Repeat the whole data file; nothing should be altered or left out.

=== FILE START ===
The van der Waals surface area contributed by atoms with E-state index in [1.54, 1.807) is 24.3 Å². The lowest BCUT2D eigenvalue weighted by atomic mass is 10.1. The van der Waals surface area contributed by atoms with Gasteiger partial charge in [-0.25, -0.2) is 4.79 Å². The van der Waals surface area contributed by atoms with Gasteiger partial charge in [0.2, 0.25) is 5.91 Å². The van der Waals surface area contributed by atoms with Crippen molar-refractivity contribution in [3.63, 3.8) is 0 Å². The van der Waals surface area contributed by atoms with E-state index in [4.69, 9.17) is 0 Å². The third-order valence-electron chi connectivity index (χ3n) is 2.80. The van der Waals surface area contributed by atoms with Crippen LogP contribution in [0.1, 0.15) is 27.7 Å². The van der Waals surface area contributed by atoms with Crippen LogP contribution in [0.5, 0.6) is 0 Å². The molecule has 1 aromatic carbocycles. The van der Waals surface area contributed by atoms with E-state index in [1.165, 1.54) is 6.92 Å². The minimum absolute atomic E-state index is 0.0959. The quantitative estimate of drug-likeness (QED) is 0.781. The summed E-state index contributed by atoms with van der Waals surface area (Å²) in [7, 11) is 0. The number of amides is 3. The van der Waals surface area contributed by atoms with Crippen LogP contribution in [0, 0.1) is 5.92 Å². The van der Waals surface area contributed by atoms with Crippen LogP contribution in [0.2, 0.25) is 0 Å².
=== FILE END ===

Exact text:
The van der Waals surface area contributed by atoms with E-state index in [1.54, 1.807) is 24.3 Å². The lowest BCUT2D eigenvalue weighted by atomic mass is 10.1. The van der Waals surface area contributed by atoms with Gasteiger partial charge in [-0.25, -0.2) is 4.79 Å². The van der Waals surface area contributed by atoms with Gasteiger partial charge in [0.2, 0.25) is 5.91 Å². The van der Waals surface area contributed by atoms with Crippen molar-refractivity contribution in [3.63, 3.8) is 0 Å². The van der Waals surface area contributed by atoms with E-state index in [4.69, 9.17) is 0 Å². The third-order valence-electron chi connectivity index (χ3n) is 2.80. The van der Waals surface area contributed by atoms with Crippen LogP contribution in [0.1, 0.15) is 27.7 Å². The van der Waals surface area contributed by atoms with Crippen LogP contribution in [0.5, 0.6) is 0 Å². The molecule has 1 aromatic carbocycles. The van der Waals surface area contributed by atoms with E-state index in [1.165, 1.54) is 6.92 Å². The minimum absolute atomic E-state index is 0.0959. The quantitative estimate of drug-likeness (QED) is 0.781. The summed E-state index contributed by atoms with van der Waals surface area (Å²) in [7, 11) is 0. The number of amides is 3. The van der Waals surface area contributed by atoms with Crippen LogP contribution in [0, 0.1) is 5.92 Å². The van der Waals surface area contributed by atoms with Crippen LogP contribution in [0.2, 0.25) is 0 Å².